[Openmcl-devel] CPU Usage
gb at clozure.com
Thu Sep 5 22:12:37 UTC 2002
On Thu, 5 Sep 2002, Sven Van Caekenberghe wrote:
> While using openmcl 0.13 through ILISP with the build in TTY emacs (Mac
> OS X 10.2), dppccl is often using large amounts of CPU (30-40%) even
> when its idle. After a while things do tend to return to normal levels.
I assume that you saw these fluctuations by running 'top'.
OSX 10.2's top program supports '-d' and '-a' options, which seem to
be weird hybrids of each other (as if whoever implemented them got
halfway through and forgot which was which.) Top's '-a' option is
supposed to show cumulative counters relative to the time of its
invocation. Some are relative and some aren't, but the -a option
does show cumulative CPU% usage; without -a, top tends to show
CPU% over the last (default 1 second) sampling interval.
I ran top with and without "-a", in an environment in which a
dppccl from 0.13, a development version of pre-0.14, and lots of
other (mostly idle) programs were running. When I ran without -a,
I occasionally saw "spikes" in the >30% range associated with the
lisp from 0.13. When I added the -l option and logged the output
to a file, I got a slightly different view of things.
A program "30% of available CPU" in an environment where it's
about the only program that's at all runnable is a somewhat
different situation than a program that's squeezing other runnable
programs out of their share of CPU.
Other programs that were running (including an X server, which
should have been mostly idle) would sometimes jump up into the
12%-15% range; I don't believe that they did so because of
some horrible busy-waiting loop that nobody's ever notived ...
> Is this normal?
I think that sampling anomalies are normal, and I think that the
"spikes" that show up in some cases in 'top' are more sampling
anomalies than anything else.
> Is there some polling going on?
Sort of. If no threads are ready to run, the lisp scheduler will
block in #_select for up to 1 tick (1/100th of a second.) If there's
a single thread waiting for input (e.g., the lisp is just sitting at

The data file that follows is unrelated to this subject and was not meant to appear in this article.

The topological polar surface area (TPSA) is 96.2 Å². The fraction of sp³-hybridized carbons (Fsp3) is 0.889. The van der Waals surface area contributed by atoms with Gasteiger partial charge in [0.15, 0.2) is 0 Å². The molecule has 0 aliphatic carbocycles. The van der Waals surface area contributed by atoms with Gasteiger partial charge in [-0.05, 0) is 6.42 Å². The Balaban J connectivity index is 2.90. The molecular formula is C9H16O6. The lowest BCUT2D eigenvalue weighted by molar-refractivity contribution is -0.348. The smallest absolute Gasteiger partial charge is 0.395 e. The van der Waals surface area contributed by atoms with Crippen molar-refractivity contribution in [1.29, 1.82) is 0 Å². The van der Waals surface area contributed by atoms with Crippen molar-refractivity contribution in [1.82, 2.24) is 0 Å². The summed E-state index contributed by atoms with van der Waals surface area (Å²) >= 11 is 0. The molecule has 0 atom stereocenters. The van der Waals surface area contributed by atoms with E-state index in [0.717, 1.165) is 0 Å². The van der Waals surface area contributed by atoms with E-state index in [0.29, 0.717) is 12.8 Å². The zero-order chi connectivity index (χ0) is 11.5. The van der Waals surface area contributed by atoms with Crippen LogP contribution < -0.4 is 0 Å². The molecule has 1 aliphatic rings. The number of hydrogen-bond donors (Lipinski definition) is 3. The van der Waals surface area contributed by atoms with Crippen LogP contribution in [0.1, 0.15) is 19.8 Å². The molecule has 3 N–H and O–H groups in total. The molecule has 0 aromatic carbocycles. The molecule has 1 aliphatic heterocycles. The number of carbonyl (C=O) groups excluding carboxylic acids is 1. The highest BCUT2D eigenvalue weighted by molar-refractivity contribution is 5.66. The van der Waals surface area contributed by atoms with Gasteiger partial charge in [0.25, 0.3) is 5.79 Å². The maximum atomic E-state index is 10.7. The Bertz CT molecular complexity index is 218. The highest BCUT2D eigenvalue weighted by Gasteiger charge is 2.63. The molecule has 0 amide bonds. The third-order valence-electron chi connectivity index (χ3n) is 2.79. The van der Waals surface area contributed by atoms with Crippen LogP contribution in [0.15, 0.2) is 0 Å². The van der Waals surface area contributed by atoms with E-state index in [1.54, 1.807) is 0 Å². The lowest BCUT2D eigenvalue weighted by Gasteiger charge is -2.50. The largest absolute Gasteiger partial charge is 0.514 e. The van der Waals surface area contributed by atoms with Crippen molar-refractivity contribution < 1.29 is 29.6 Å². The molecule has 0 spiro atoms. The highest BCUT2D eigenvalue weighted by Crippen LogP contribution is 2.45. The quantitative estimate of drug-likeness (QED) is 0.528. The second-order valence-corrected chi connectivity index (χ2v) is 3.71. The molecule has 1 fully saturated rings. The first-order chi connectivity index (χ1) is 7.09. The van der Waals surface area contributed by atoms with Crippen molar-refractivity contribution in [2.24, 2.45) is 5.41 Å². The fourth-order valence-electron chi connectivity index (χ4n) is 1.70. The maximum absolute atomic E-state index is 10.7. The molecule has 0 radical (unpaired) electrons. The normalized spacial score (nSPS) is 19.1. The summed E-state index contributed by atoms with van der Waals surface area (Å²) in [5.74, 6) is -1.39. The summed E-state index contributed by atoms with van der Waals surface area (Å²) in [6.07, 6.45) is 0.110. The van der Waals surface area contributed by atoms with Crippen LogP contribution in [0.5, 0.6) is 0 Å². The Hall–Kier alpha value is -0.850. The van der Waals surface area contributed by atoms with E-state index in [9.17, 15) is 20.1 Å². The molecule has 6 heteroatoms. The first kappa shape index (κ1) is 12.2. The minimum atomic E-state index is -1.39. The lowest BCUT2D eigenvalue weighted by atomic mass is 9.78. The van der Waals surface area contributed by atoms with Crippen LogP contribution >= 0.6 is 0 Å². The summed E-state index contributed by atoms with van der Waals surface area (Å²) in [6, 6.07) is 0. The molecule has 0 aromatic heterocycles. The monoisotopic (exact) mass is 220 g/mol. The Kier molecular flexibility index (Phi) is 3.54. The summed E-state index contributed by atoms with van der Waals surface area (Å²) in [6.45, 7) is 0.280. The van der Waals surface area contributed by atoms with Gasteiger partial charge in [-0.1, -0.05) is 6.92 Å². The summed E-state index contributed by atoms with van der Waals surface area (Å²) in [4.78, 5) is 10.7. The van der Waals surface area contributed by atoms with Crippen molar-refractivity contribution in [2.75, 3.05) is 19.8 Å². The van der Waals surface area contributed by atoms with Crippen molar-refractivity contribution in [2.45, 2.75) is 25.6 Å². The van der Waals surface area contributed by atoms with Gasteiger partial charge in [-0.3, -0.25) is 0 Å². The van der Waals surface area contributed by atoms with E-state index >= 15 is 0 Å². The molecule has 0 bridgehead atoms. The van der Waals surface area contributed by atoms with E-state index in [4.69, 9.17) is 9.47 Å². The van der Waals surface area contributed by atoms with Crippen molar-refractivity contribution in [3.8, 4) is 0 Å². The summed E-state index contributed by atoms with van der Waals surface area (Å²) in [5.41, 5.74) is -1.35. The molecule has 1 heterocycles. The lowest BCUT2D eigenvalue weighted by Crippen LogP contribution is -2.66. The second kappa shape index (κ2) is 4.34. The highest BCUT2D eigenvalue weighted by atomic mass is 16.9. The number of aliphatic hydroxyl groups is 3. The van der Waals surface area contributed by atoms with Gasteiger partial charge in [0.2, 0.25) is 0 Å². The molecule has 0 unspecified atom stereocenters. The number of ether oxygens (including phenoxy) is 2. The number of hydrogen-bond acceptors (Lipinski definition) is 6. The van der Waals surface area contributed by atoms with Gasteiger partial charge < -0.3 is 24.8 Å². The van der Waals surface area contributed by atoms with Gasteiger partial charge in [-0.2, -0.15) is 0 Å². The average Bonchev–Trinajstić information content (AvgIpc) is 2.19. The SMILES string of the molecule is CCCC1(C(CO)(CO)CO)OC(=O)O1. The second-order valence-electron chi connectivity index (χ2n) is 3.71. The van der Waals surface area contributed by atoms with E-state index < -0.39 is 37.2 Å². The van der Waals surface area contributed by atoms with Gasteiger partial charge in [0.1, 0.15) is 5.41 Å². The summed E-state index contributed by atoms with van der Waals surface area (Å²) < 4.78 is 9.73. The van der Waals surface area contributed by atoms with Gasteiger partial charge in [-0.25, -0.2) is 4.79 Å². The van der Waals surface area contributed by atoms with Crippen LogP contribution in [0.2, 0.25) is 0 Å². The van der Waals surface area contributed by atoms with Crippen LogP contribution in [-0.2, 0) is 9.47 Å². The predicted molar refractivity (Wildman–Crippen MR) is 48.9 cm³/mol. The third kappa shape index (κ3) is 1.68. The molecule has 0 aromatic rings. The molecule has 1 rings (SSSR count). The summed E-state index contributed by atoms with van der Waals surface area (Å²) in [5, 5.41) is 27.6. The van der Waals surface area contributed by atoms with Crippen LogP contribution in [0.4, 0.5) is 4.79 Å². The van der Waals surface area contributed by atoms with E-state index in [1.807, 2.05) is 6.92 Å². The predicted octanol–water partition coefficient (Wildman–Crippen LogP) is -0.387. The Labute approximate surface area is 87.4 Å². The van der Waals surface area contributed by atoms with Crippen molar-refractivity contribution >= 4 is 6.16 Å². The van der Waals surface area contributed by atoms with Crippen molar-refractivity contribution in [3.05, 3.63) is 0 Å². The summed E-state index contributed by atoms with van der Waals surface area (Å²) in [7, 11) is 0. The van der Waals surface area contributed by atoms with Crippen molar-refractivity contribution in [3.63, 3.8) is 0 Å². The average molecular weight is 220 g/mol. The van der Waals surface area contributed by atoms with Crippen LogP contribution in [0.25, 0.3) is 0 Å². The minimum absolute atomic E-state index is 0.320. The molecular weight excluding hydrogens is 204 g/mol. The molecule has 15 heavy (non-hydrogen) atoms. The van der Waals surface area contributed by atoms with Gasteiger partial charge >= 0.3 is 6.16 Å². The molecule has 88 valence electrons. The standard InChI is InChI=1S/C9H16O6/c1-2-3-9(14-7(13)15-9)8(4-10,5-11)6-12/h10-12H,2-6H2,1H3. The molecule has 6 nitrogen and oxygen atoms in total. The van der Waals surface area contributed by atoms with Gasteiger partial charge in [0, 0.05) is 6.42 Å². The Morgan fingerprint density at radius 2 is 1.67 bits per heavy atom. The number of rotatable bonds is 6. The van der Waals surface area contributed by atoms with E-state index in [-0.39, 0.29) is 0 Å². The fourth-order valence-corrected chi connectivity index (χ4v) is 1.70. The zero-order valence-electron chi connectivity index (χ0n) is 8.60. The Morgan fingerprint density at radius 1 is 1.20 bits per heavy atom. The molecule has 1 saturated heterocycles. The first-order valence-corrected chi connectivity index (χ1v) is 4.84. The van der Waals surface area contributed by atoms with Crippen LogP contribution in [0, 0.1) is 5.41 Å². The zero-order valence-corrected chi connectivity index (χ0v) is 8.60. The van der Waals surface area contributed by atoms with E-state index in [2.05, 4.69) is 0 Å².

the listener prompt), this is very much like:
(find-ready-thread-and-retunrn-if-found) ; single thread waiting
; for input, so this fails.
(#_select (file-descriptors-waiting-for-input) ... ... (1 tick)))
There's a bit of additional bookkeeping activity going on in that loop;
it's using -some- CPU, but it's not exactly busy-waiting.
In 0.13 and earlier, executing lisp code is interrpted 100 times a
second through an "alarm" timer. Delivery of an "alarm signal"
has the unfortunate side effect of terminating the #_select call
prematurely (so the lisp will sometimes repeat the loop.) The
pre-0.14 I was working on uses a different mechanism. When measured
with top's -a option ("top -u -a 5"), the two lisps showed virtually
identical CPU utilization (I got around 2.5% in each case.)
> Are native threads being used?
No, but the plan is to phase them in over the next few OpenMCL
releases (details forthcoming; if anyone's curious, ask.) Using
native threads will eliminate much or all of that "additional
bookkeeping activity", and should enable the CPU utilization when idle
to drop to virtually 0.0.
There are tradeoffs: switching into and out of the OS kernel to switch
between threads can't be as efficient as doing it "manually" is.
> I am just curious. Would openmcl make a good application server?
I don't know; I'm not entirely sure what an application server is
in this context.
> Sven Van Caekenberghe - mailto:sven at beta9.be
> Beta Nine - software engineering - http://www.beta9.be
> .Mac - svc at mac.com - http://homepage.mac.com/svc
> Openmcl-devel mailing list
> Openmcl-devel at clozure.com
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